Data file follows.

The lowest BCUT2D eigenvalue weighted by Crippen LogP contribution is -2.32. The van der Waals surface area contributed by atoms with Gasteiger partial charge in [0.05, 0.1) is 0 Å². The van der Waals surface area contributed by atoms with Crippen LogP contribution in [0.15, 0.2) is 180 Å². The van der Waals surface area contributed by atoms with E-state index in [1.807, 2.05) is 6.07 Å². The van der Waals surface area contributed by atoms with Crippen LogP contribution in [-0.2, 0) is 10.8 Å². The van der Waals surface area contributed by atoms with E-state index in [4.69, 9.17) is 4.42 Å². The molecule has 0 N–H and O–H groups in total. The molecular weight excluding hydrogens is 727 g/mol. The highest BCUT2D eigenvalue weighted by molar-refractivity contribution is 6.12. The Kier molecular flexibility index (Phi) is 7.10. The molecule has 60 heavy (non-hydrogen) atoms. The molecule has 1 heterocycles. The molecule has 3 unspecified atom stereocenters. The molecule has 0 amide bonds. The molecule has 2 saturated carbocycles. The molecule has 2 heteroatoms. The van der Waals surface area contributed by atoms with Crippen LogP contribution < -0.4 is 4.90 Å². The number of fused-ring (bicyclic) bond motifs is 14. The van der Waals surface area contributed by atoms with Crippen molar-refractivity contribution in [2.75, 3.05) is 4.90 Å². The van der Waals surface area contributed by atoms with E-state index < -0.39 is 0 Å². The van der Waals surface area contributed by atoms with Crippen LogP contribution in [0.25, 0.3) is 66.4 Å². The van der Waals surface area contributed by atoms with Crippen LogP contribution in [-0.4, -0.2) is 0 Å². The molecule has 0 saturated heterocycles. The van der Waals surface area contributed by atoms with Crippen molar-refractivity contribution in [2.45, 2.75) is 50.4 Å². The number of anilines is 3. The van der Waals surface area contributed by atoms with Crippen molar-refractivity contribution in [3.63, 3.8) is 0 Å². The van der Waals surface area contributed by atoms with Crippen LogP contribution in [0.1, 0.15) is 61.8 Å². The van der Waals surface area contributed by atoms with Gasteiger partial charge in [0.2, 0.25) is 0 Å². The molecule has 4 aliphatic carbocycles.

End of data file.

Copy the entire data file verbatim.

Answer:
The lowest BCUT2D eigenvalue weighted by Crippen LogP contribution is -2.32. The van der Waals surface area contributed by atoms with Gasteiger partial charge in [0.05, 0.1) is 0 Å². The van der Waals surface area contributed by atoms with Crippen LogP contribution in [0.15, 0.2) is 180 Å². The van der Waals surface area contributed by atoms with E-state index in [1.807, 2.05) is 6.07 Å². The van der Waals surface area contributed by atoms with Crippen LogP contribution in [-0.2, 0) is 10.8 Å². The van der Waals surface area contributed by atoms with E-state index in [4.69, 9.17) is 4.42 Å². The molecule has 0 N–H and O–H groups in total. The molecular weight excluding hydrogens is 727 g/mol. The highest BCUT2D eigenvalue weighted by molar-refractivity contribution is 6.12. The Kier molecular flexibility index (Phi) is 7.10. The molecule has 60 heavy (non-hydrogen) atoms. The molecule has 1 heterocycles. The molecule has 3 unspecified atom stereocenters. The molecule has 0 amide bonds. The molecule has 2 saturated carbocycles. The molecule has 2 heteroatoms. The van der Waals surface area contributed by atoms with Crippen LogP contribution < -0.4 is 4.90 Å². The number of fused-ring (bicyclic) bond motifs is 14. The van der Waals surface area contributed by atoms with Crippen molar-refractivity contribution in [2.75, 3.05) is 4.90 Å². The van der Waals surface area contributed by atoms with E-state index < -0.39 is 0 Å². The van der Waals surface area contributed by atoms with Crippen LogP contribution in [0.25, 0.3) is 66.4 Å². The van der Waals surface area contributed by atoms with Crippen LogP contribution in [-0.4, -0.2) is 0 Å². The molecule has 0 saturated heterocycles. The van der Waals surface area contributed by atoms with Crippen molar-refractivity contribution in [2.45, 2.75) is 50.4 Å². The number of anilines is 3. The van der Waals surface area contributed by atoms with Crippen molar-refractivity contribution in [3.63, 3.8) is 0 Å². The van der Waals surface area contributed by atoms with Crippen LogP contribution in [0.1, 0.15) is 61.8 Å². The van der Waals surface area contributed by atoms with Gasteiger partial charge in [0.2, 0.25) is 0 Å². The molecule has 4 aliphatic carbocycles.